German Company Included In President’s ‘American Innovation Council’
At the White House last week, President Donald Trump convened the “American Innovation Council” to much hype, mostly because the President’s son-in-law, Jared Kushner, spoke publicly at the event.
However, in light of recent cyberattacks across Europe, the issue of the country’s digital integrity has moved to the forefront of government concern. Yet, in spite of the council’s name, among the attendees was one company that was not American. The German tech giant SAP was invited to participate.
Although Germany itself is perceived as less protectionist than other European nations, the European Union serves as a shield to US competition, as evidenced by the recent $2.7 billion fine hitting Google for alleged anti-competitive actions. Germany, like every EU member, is protected from U.S. originated tech competition by the EU without having to take action on their own. That fact left some observers perplexed as to why, among the CEOs of American companies like Apple, MicroSoft, Amazon, and Oracle, a lone foreign company would garner an invite to an audience with a President noted for putting “America first.”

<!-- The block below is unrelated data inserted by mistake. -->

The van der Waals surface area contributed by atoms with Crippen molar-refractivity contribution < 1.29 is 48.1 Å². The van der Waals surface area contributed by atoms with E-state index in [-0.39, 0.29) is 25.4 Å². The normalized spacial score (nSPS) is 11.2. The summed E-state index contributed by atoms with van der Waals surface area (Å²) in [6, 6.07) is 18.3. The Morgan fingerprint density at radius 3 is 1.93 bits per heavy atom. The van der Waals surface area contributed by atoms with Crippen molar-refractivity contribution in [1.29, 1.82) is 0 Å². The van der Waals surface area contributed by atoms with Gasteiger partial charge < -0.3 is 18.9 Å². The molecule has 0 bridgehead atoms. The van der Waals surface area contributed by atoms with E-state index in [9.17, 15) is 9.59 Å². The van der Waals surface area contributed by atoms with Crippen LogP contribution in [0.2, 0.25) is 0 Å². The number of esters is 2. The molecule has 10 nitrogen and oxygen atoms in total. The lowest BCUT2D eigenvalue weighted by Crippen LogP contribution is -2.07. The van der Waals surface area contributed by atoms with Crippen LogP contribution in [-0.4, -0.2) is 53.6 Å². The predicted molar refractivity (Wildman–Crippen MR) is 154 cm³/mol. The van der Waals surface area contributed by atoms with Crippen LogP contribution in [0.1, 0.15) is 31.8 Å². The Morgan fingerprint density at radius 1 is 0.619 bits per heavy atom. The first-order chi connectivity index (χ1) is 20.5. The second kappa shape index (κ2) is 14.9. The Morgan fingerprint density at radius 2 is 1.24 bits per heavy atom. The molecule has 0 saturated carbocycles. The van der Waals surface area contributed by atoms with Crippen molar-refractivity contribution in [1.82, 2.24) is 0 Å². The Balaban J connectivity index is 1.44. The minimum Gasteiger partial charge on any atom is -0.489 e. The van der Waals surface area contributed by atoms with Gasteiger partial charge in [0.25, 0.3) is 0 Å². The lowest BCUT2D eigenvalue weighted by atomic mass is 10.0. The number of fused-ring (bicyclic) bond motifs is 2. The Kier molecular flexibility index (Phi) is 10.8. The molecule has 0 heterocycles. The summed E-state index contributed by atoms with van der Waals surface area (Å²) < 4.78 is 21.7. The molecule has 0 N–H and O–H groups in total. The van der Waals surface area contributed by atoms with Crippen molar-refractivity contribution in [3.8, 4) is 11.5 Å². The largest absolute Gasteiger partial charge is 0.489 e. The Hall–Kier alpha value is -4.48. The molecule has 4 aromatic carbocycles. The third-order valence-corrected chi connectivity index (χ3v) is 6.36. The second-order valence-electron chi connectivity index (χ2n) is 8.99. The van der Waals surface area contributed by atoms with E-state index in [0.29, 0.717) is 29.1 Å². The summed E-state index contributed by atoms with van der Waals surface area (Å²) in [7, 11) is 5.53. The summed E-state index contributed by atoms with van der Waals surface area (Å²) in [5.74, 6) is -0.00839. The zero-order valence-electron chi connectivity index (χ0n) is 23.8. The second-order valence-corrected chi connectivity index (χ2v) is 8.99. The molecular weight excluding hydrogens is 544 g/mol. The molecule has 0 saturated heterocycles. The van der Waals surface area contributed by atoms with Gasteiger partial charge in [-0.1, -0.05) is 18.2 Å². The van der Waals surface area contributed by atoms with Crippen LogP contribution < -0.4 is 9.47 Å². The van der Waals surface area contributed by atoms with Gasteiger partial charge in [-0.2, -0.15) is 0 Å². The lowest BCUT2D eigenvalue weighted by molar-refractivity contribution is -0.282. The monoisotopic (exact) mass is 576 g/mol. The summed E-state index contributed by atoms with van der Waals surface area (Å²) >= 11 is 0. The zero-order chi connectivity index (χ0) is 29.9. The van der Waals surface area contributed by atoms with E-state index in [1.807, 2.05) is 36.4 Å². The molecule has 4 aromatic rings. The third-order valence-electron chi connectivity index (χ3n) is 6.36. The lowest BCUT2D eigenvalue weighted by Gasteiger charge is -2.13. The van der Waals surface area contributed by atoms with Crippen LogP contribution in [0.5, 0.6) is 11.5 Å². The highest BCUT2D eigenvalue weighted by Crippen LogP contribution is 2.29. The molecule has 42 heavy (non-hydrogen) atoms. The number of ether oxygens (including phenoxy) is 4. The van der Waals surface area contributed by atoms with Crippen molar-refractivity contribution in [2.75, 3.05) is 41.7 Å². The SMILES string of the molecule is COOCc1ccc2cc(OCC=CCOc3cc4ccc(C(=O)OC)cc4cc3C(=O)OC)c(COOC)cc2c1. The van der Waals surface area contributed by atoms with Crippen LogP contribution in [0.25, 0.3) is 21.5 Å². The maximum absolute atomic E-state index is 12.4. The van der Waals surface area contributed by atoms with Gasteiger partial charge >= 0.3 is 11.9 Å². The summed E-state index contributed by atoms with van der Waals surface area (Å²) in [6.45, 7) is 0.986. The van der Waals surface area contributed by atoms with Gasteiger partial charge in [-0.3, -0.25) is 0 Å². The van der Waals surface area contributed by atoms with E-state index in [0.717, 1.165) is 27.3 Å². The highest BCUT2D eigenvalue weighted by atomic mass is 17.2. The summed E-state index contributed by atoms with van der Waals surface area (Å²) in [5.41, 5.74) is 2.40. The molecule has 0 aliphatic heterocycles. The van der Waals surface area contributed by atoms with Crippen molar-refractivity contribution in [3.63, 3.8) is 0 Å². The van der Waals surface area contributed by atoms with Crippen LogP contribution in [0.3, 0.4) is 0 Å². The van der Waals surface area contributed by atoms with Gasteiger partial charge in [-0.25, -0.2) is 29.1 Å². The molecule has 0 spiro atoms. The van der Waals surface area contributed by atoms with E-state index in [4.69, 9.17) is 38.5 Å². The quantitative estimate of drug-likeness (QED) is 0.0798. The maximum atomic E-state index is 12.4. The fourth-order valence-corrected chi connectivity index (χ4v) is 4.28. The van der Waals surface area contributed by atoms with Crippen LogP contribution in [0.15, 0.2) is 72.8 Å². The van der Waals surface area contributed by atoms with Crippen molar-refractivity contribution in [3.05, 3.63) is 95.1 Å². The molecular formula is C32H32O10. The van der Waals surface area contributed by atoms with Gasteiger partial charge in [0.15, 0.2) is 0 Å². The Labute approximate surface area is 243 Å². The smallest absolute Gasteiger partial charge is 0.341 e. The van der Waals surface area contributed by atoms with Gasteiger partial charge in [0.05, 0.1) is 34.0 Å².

President Trump signed an executive order creating the council on May 1st, but nowhere in that order does it specify that participation be American companies.
SAP’s CEO is an American, Bill McDermott, but the company is German founded and located in Germany. In the meeting, McDermott is reported to have expressed interest in creating a “’digital cabinet room’ by which President Trump could enjoy constant communications with his Cabinet secretaries or monitor them non-stop.”
The idea of a German company’s involvement in “efforts to transform and modernize the federal government, and innovate how agencies use and deliver information,” according to a company spokesperson, struck Bruce Fein, former General Counsel to the Federal Communications Commission under President Ronald Reagan as odd.
After the meeting, Fein suggested President Trump should “issue an executive order prohibiting federal contracts–or at least White House contracts–to foreign owned companies unless American companies enjoy reciprocal access to contract opportunities in their foreign nations.”
Fein wondered, “why is President Trump giving a prized White House platform to a German owned company with no reciprocity from Angela Merkel?”
The meeting was the first of the council, what will come next, and whether or not government contract, including a “digital cabinet room,” will come into being remains to be seen.